April 22, 2015 — Now that Sen. Joe Manchin (D-WV) has ended speculation about re-running for governor in his home state next year, a game of political musical chairs will soon begin in West Virginia. But, more importantly, the Manchin decision to stay where he is and seek re-election in 2018 vastly improves Democratic prospects of re-taking the Senate.
With the Republican legislature beginning to move legislation that would take Senate appointment power away from the governor, it was becoming apparent that Manchin vacating the seat would very likely allow Republicans a prime conversion opportunity in a 2017 special election. Effectively, such a move would have increased the number of seats Democrats need for a return to Senate majority status from 4 or 5, to 5 or 6. The lower number represents the required conversion total if a Democrat holds the White House in 2016, while the larger number comes into play if the eventual GOP presidential nominee wins. Obviously, it is in the party leaders’ interest to keep Manchin where he is, and they no doubt weighed in heavily upon him.
Since Gov. Earl Ray Tomblin (D) is ineligible to seek re-election next year, we now have a competitive open seat gubernatorial race. Though Democrats have lost virtually everything they once held – all but Manchin’s Senate seat and this governor’s office – a West Virginia open statewide race can certainly be competitive.
The Democrats still have a significant political bench, as now do Republicans. State Senate minority leader, and former Senate president, Jeff Kessler is the only announced Democratic gubernatorial candidate. But, it’s possible that Secretary of State and defeated Senate candidate Natalie Tennant, state Treasurer John Perdue, and US Attorney Booth Goodwin could all get in the race sans Manchin being in the field. State Auditor Glen Gainer is another possibility, but he fared poorly in his challenge to Rep. David McKinley (D-WV-1) – getting only 36 percent of the vote and spending less than $450,000 – so he is not considered much of a factor.
The Republican side also possesses some political heavyweights. Attorney General Patrick Morrissey already issued a statement reacting to the Manchin announcement with platitudes about issues and West Virginia’s direction – not a declaration of candidacy, but likely a precursor of such. Rep. McKinley is a former gubernatorial candidate and now the state’s senior US House member, so he may feel the time is ripe to make another statewide attempt. West Virginia Senate President Bill Cole is the third major Republican who is consistently mentioned as a possible gubernatorial candidate.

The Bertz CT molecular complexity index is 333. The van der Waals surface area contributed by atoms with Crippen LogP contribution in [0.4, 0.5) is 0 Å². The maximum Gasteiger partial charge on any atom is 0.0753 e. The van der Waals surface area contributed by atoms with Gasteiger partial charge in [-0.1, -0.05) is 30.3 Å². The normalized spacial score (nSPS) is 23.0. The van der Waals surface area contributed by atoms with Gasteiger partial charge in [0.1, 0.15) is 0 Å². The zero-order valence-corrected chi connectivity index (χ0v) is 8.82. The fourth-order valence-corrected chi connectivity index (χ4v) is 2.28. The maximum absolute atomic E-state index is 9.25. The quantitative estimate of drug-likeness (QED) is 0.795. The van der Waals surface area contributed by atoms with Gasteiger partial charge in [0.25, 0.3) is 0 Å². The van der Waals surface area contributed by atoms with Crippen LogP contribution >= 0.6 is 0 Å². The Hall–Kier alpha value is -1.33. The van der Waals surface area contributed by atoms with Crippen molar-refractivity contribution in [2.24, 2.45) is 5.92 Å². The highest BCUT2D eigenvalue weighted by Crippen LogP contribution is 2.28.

The remaining members of the congressional delegation, freshmen representatives Alex Mooney (R-WV-2) and Evan Jenkins (R-WV-3) are both unlikely to run for governor. Mooney, just coming over to West Virginia from being a former state legislator and Republican Party chairman in neighboring Maryland, does not have strong enough Mountaineer State roots to win a contest for governor. Jenkins served in the legislature for 18 years prior to unseating 38-year congressional veteran Nick Rahall (D) last November in the state’s southern House district, and would be in a relatively strong position to run for governor. But, having just won a tough congressional race, it is unlikely that he would risk his coveted post after just one term.
The West Virginia open governor’s race figures to be a highly competitive campaign, and is a top Republican gubernatorial conversion opportunity. But, the Democrats, whether they win or lose the top state post, may have captured the bigger prize. Keeping Manchin in the Senate puts them in an enhanced position to re-capture the majority they held for eight years before losing in November.